GSA Annual Meeting in Phoenix, Arizona, USA - 2019

Paper No. 104-9
Presentation Time: 9:00 AM-6:30 PM


BECK, Bryan, COLLINS, Larry B., FELL, Heather Anne, JONES, Alesha R., KIRKLAND, Brenda L., LEWIS, Michelle, MAKAMSON, Jared, OPPEDAL, Kari and SIGLER, Roger, Department of Geosciences, Mississippi State University, P.O. Box 5448, Mississippi State, MS 39762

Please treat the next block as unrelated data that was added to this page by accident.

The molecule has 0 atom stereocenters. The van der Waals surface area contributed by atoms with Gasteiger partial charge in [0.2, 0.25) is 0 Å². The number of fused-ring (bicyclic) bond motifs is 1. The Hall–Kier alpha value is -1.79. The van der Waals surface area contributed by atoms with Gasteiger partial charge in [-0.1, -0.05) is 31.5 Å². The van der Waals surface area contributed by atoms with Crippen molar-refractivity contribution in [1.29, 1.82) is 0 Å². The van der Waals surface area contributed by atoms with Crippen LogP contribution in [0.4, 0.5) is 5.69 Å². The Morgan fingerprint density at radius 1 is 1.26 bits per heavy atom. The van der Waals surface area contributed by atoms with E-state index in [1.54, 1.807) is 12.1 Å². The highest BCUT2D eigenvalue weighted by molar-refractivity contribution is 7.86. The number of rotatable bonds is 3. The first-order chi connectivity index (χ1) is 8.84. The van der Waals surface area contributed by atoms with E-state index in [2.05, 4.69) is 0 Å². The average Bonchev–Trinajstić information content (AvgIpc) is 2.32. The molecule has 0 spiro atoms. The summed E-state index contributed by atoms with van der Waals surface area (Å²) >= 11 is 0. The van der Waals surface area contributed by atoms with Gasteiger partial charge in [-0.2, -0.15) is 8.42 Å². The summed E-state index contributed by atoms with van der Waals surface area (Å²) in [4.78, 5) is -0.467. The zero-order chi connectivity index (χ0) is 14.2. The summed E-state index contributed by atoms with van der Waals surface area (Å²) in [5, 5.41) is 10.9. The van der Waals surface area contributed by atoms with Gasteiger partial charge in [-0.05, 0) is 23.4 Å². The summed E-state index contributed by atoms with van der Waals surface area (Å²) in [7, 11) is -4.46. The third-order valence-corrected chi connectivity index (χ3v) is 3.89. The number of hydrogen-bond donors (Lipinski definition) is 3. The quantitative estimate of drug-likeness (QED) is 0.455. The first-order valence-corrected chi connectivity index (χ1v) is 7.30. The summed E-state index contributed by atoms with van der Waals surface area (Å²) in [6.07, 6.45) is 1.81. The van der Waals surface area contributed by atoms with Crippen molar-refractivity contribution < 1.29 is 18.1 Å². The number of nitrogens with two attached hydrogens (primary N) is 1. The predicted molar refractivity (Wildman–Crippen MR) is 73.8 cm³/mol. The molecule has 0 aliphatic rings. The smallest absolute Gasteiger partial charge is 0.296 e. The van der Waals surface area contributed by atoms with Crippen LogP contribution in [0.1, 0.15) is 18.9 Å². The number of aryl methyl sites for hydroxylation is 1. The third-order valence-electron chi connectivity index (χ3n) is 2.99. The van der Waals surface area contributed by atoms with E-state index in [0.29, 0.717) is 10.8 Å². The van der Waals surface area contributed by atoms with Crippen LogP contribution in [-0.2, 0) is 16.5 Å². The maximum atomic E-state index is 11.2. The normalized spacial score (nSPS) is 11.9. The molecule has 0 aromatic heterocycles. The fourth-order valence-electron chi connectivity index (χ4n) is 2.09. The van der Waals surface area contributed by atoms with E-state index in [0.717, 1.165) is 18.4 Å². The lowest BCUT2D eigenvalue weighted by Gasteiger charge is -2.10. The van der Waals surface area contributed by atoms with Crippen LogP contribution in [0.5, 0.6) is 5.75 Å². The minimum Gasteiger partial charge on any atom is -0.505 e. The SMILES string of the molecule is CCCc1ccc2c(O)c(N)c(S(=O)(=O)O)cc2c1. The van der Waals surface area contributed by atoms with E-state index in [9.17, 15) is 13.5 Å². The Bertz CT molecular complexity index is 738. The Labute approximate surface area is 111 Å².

Pyrite concretions discovered in the Demopolis Chalk from the Upper Cretaceous were investigated to determine the role of organic matter in their origin. Samples of pyrite concretions and nodules were collected from two sites in northeastern Oktibbeha County, Mississippi and prepared for thin section analysis, X-ray diffraction, and SEM imaging. Concretions vary in size from less than 1 cm to approximately 10 cm in length and were generally tubular to spherical in shape. Nodules on the surface of these concretions were present and consisted of 2-5 mm sized bumps and range in color from a brown tone, to red, or to a dark purple. In the first outcrop, the concretions were radially spread out from an average distance of 26.4 inches within a central point. In hand sample, pyrite concretions appeared to form as elongate crystals growing from a core of porous clusters that initially appeared to be composed of irregularly clustered spheroidal shapes in the center. SEM images of the center of the nodules revealed clusters and bands of crystals. Bacillus-shaped bacteria were present, and organic debris, for example dried biofilm, was ubiquitous. Fungal hyphae were found in samples of the coccolith-rich chalk. X-ray diffraction analyses of metallic pyrite concretions exhibited the presence of pyrite and calcite at a 70:30 ratio. Elemental maps (Energy Dispersive Spectroscopy/EDS) of the chalk, carried out specifically to identify micro accumulations of pyrite, showed only calcite. Some elongate pyrite concretions are interpreted as forming in burrows, perhaps in association with mucus produced by organisms. The controlling factors of the more abundant, spherical concretions is still in question, but bacteria and other organic compounds are clearly present and could play a role. The study of pyrite concretions is potentially relevant to investigations of the Earth’s early atmosphere and the biogenesis of sulfide minerals in ore deposits.